Movie Review: Empty

IMDB, EmptyDrama, 82 Minutes, 2011: Empty on IMDB

[This is the tenth selection in my irregular, “My Wife and Kids are Visiting Relatives and I’m Home Watching Movies” film festival.]

The story follows a young couple returning from a week-long camping trip to find themselves hundreds of miles from home and in the middle of an extended international gas shortage.  They attempt to make the best of their last few gallons of gas and avoid the collapse of society around them.

The primary issue is the lack of actual actors.  While the two main characters do amateurish, but adequate, work every single other person in the film is plucked-randomly-off-the-street terrible.  The filmmakers smartly work around this by limiting interaction as much as possible.  Secondarily there are numerous, glaringly obvious technical issues (as when, for example, the clock radio is seen to “go black” to indicate a power outage but is burning brightly in the next four scenes while the lack of power is being discussed).

The uneven interactions of the couple do get old quickly (they basically take turns freaking out at one another) but aren’t so unbelievable as to be laughable.  While the dialog and emotions are ham-fisted, often attempting to replace emotion with volume, they had enough sincerity to maintain my interest.  Sadly, they are definitely not the most likable people in the world.  Had the script let up on hammering home already established elements they may have been able to ingratiate themselves to the audience (and each other, for that matter).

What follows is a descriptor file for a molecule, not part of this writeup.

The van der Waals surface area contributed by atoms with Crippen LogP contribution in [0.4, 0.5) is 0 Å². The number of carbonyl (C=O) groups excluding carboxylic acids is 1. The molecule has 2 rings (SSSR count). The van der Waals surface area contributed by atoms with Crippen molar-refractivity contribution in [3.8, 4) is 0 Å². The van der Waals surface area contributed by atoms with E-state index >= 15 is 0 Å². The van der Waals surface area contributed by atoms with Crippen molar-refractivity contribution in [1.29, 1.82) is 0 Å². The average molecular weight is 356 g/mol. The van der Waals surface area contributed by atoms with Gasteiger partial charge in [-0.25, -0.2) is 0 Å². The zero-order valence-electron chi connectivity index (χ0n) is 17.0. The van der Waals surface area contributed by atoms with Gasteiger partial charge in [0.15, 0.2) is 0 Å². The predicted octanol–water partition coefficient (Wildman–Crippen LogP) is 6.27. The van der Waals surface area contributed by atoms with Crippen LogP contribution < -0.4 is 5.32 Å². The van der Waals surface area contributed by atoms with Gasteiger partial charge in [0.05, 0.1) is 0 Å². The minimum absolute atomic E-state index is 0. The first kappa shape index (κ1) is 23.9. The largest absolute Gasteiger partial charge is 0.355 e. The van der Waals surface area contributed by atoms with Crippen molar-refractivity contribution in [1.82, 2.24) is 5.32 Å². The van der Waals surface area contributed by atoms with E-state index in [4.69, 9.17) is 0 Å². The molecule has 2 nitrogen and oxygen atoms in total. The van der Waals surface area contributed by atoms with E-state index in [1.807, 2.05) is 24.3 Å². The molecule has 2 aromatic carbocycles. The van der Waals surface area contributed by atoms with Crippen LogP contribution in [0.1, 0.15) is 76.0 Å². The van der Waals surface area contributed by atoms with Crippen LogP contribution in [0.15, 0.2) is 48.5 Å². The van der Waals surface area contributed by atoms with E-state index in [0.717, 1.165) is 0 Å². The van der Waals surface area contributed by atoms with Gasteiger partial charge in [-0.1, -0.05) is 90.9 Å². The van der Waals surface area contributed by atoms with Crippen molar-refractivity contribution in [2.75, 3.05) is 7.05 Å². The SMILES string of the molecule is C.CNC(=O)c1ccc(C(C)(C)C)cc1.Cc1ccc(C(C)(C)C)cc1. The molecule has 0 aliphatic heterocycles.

The overall premise is interesting enough to carry the story.  Thankfully it’s allowed to breathe as well.  This isn’t a pet project to allow a film-school student to preach to us at length about the necessity of alternative fuel choices.  Heavy, meaty slabs of potential are left on the ground to rot but with the resources they had they did a decent job exploring the novel theme.

The movie does implode, terribly and ridiculously, at the end but it has the good sense to wait literally until the last 10 seconds to do so.  In the end this ultra-low budget drama wasn’t able to overcome its limitations but I have to consider it a success overall.  If nothing else, it tried something new and kept my interest.

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